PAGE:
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Re: [rdiff-backup-users] Safe to compare by ctime?

From: Andrew K. Bressen
Subject: Re: [rdiff-backup-users] Safe to compare by ctime?
Date: Sat, 28 Jun 2003 14:52:24 -0400
User-agent: Gnus/5.090024 (Oort Gnus v0.24) XEmacs/21.4 (Common Lisp, linux)

Ben Escoto <address@hidden> writes:
> Hi all, I'm wondering how safe it would be to determine whether
> anything about a file has changed simply by looking at its ctime (plus
> probably some sanity checks, like the file type).

As a sysadmin, my feeling about backup software is that it
should be iron-clad; no matter what weird stuff happens, 
it has to work. So, my desired algorithm for seeing if a file
has changed would be to check all the metadata plus a checksum
(or two different checksums, or an actual full compare); 
anything less and a clever trojan, an experimental filesystem with
a bug in it, or a sysadmin script gone badly awry could munge
things up. 

That said, another nice attribute of backup software is that its
elapsed run-time be as short as possible (I'm assuming speed is the
reason to propose only using ctime in the first place) to avoid two

(1) unsynched files. two files are related to each other, one
gets backed up, they both change, the other gets backed up. 
  rdiff-backup does warn if a file has changed during the
backup process, which is important, but it's nice if this simply
doesn't happen in the first place.  

(2) system crash/reboot/etc during backup, leaving you with a partial backup.
you could drop back to the last increment (maybe rdiff-backup does;
I haven't checked) but it's nice to be able use whatever files made it
across before the crash, except then you have to make sure that
problem #1 doesn't occur; all in all, it's messy and the whole
situation is best avoided by faster backups. 

I think one could get the best of both worlds at the cost of feature
creep and complexity. 

Make using ctime only an option, AND 
add a run-mode that (1) verifies everything for a specific increment and 
                    (2) reports what has changed (and thus can't be verified).

This would let folks run a backup quickly, and then the verify can
take its leisurely checksumming time. A few syslog files and other
such might change in the meantime and be unable to be verified; this
is ok for most people. For the people (or files) for whom it is not
ok, they need to run their backups using more than just ctime.

One then gets the nice side benefit of being able to generate 
reports of, say, exactly which files have changed since a given date. 

As long as I'm soap-boxing and feature mongering, by the way, I'll do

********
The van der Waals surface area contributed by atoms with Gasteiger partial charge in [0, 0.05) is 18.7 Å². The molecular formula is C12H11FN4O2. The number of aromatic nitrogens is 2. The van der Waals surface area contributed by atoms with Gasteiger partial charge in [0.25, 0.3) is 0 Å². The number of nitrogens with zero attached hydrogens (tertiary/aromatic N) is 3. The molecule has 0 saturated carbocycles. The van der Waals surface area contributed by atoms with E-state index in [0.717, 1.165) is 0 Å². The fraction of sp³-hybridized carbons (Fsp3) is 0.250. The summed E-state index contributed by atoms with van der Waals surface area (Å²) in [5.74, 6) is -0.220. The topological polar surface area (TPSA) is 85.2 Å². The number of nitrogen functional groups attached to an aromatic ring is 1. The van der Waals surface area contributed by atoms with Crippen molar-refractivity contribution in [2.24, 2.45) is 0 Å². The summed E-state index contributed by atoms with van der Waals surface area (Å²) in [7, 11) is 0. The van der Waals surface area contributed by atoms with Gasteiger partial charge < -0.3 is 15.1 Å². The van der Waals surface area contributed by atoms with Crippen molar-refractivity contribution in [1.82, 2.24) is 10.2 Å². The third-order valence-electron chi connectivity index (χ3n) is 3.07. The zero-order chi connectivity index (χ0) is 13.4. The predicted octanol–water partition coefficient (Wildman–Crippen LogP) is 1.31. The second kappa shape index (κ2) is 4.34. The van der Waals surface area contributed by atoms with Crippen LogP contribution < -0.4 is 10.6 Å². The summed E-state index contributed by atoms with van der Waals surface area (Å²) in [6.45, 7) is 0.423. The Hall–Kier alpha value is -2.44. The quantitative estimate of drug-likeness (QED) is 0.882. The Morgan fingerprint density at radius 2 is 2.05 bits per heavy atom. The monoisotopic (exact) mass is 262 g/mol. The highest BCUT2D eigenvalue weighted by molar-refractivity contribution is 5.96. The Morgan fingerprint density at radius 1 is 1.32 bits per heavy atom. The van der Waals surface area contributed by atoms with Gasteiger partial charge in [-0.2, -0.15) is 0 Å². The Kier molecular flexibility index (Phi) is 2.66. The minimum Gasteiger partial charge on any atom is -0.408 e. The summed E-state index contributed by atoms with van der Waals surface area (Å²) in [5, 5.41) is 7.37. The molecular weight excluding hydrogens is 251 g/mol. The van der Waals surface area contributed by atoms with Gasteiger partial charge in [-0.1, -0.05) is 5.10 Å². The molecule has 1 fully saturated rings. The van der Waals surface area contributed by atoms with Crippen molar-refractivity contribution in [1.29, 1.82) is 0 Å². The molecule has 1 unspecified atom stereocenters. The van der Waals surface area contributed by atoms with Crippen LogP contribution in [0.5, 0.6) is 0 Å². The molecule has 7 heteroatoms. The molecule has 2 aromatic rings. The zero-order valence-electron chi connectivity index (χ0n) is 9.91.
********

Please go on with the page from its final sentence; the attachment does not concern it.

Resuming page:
my usual spiel about backup software features. [Ben, your program is
lovely as is, feel free to ignore me, I just prostelytize this upon
the slightest excuse; if you choose to implement, I'll send you
cookies and flattery, but I don't want to seem like I'm expecting you
to make my priorities into yours; consider the following as food for

Two common applications (and a few less common ones) are
closely related to backups and to each other.
These are: integrity checking and 
           file finding (ala locate(1)).  

A good backup system, by building a checksummed and timestamped list
of files (and by the way, I don't know for sure that rdiff-backup
stores checksums in the metadata files instead of computing them from
the source and target files on the fly), has done most of the back-end
work of tripwire/integrit/etc and of the updatedb program for
locate/slocate/etc. If backup software were to include some stuff to
manage this data, and some front end tools to access it, life would be

In rdiff-backup's case, I think the management tool needed would be
something to grab parts of one or several metadata lists and move them
someplace. This is needed for an integrity tool, because one wants to
be able to cut a piece of read-only media (perhaps as small as a floppy)
to run verifies against. This is needed for a locate tool because one
may wish to backup a large filesystem, but only enable searches against
a smaller part of it, or conversely backup two filesystems seperately
but search them together. 

The front end tools would be something to run an integrity verify
against specified files in one or more metadata files, 
something to list the contents of a metadata file, 
and something to perform find(1) against a metadata file. 

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